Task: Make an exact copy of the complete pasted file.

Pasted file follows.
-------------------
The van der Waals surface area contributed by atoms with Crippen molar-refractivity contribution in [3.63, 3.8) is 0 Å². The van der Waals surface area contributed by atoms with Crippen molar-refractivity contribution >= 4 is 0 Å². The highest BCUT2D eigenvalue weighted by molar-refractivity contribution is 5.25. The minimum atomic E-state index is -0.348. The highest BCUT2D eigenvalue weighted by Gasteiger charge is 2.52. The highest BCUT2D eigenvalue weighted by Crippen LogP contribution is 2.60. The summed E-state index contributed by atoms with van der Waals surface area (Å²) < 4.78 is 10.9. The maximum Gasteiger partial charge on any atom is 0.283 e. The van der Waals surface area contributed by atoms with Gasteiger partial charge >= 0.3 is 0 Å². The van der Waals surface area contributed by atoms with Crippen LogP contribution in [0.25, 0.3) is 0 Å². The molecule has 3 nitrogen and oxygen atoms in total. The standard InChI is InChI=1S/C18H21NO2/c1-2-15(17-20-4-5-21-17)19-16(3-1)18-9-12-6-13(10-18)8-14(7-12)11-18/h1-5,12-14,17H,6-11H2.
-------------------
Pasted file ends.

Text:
The van der Waals surface area contributed by atoms with Crippen molar-refractivity contribution in [3.63, 3.8) is 0 Å². The van der Waals surface area contributed by atoms with Crippen molar-refractivity contribution >= 4 is 0 Å². The highest BCUT2D eigenvalue weighted by molar-refractivity contribution is 5.25. The minimum atomic E-state index is -0.348. The highest BCUT2D eigenvalue weighted by Gasteiger charge is 2.52. The highest BCUT2D eigenvalue weighted by Crippen LogP contribution is 2.60. The summed E-state index contributed by atoms with van der Waals surface area (Å²) < 4.78 is 10.9. The maximum Gasteiger partial charge on any atom is 0.283 e. The van der Waals surface area contributed by atoms with Gasteiger partial charge >= 0.3 is 0 Å². The van der Waals surface area contributed by atoms with Crippen LogP contribution in [0.25, 0.3) is 0 Å². The molecule has 3 nitrogen and oxygen atoms in total. The standard InChI is InChI=1S/C18H21NO2/c1-2-15(17-20-4-5-21-17)19-16(3-1)18-9-12-6-13(10-18)8-14(7-12)11-18/h1-5,12-14,17H,6-11H2.